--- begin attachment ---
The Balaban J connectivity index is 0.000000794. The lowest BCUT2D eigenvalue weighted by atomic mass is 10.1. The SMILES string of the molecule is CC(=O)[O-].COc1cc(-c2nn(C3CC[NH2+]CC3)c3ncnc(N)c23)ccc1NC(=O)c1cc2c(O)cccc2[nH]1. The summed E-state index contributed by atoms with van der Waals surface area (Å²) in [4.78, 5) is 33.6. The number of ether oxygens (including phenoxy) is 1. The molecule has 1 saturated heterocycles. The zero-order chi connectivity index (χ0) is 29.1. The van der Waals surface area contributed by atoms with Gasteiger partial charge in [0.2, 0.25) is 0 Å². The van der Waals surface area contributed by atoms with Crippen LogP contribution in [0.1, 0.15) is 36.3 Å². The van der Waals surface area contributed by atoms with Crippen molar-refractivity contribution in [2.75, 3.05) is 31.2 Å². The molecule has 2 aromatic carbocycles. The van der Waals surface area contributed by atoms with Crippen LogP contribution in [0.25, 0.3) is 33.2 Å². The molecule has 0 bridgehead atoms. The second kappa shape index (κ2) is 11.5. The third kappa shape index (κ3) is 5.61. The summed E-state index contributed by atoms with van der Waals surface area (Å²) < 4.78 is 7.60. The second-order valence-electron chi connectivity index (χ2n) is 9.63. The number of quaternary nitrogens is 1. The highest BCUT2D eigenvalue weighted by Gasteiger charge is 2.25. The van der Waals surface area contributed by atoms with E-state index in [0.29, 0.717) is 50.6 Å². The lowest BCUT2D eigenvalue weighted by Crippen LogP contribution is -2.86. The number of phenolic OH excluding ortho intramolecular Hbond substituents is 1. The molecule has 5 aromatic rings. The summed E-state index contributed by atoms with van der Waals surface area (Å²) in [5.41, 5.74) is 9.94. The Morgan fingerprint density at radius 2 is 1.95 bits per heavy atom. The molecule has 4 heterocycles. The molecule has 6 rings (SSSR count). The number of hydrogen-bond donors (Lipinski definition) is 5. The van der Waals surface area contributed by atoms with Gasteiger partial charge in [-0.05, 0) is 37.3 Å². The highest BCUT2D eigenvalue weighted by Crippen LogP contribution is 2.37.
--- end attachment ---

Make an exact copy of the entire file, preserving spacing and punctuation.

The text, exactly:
The Balaban J connectivity index is 0.000000794. The lowest BCUT2D eigenvalue weighted by atomic mass is 10.1. The SMILES string of the molecule is CC(=O)[O-].COc1cc(-c2nn(C3CC[NH2+]CC3)c3ncnc(N)c23)ccc1NC(=O)c1cc2c(O)cccc2[nH]1. The summed E-state index contributed by atoms with van der Waals surface area (Å²) in [4.78, 5) is 33.6. The number of ether oxygens (including phenoxy) is 1. The molecule has 1 saturated heterocycles. The zero-order chi connectivity index (χ0) is 29.1. The van der Waals surface area contributed by atoms with Gasteiger partial charge in [0.2, 0.25) is 0 Å². The van der Waals surface area contributed by atoms with Crippen LogP contribution in [0.1, 0.15) is 36.3 Å². The van der Waals surface area contributed by atoms with Crippen molar-refractivity contribution in [2.75, 3.05) is 31.2 Å². The molecule has 2 aromatic carbocycles. The van der Waals surface area contributed by atoms with Crippen LogP contribution in [0.25, 0.3) is 33.2 Å². The molecule has 0 bridgehead atoms. The second kappa shape index (κ2) is 11.5. The third kappa shape index (κ3) is 5.61. The summed E-state index contributed by atoms with van der Waals surface area (Å²) < 4.78 is 7.60. The second-order valence-electron chi connectivity index (χ2n) is 9.63. The number of quaternary nitrogens is 1. The highest BCUT2D eigenvalue weighted by Gasteiger charge is 2.25. The van der Waals surface area contributed by atoms with E-state index in [0.29, 0.717) is 50.6 Å². The lowest BCUT2D eigenvalue weighted by Crippen LogP contribution is -2.86. The number of phenolic OH excluding ortho intramolecular Hbond substituents is 1. The molecule has 5 aromatic rings. The summed E-state index contributed by atoms with van der Waals surface area (Å²) in [5.41, 5.74) is 9.94. The Morgan fingerprint density at radius 2 is 1.95 bits per heavy atom. The molecule has 4 heterocycles. The molecule has 6 rings (SSSR count). The number of hydrogen-bond donors (Lipinski definition) is 5. The van der Waals surface area contributed by atoms with Gasteiger partial charge in [-0.05, 0) is 37.3 Å². The highest BCUT2D eigenvalue weighted by Crippen LogP contribution is 2.37.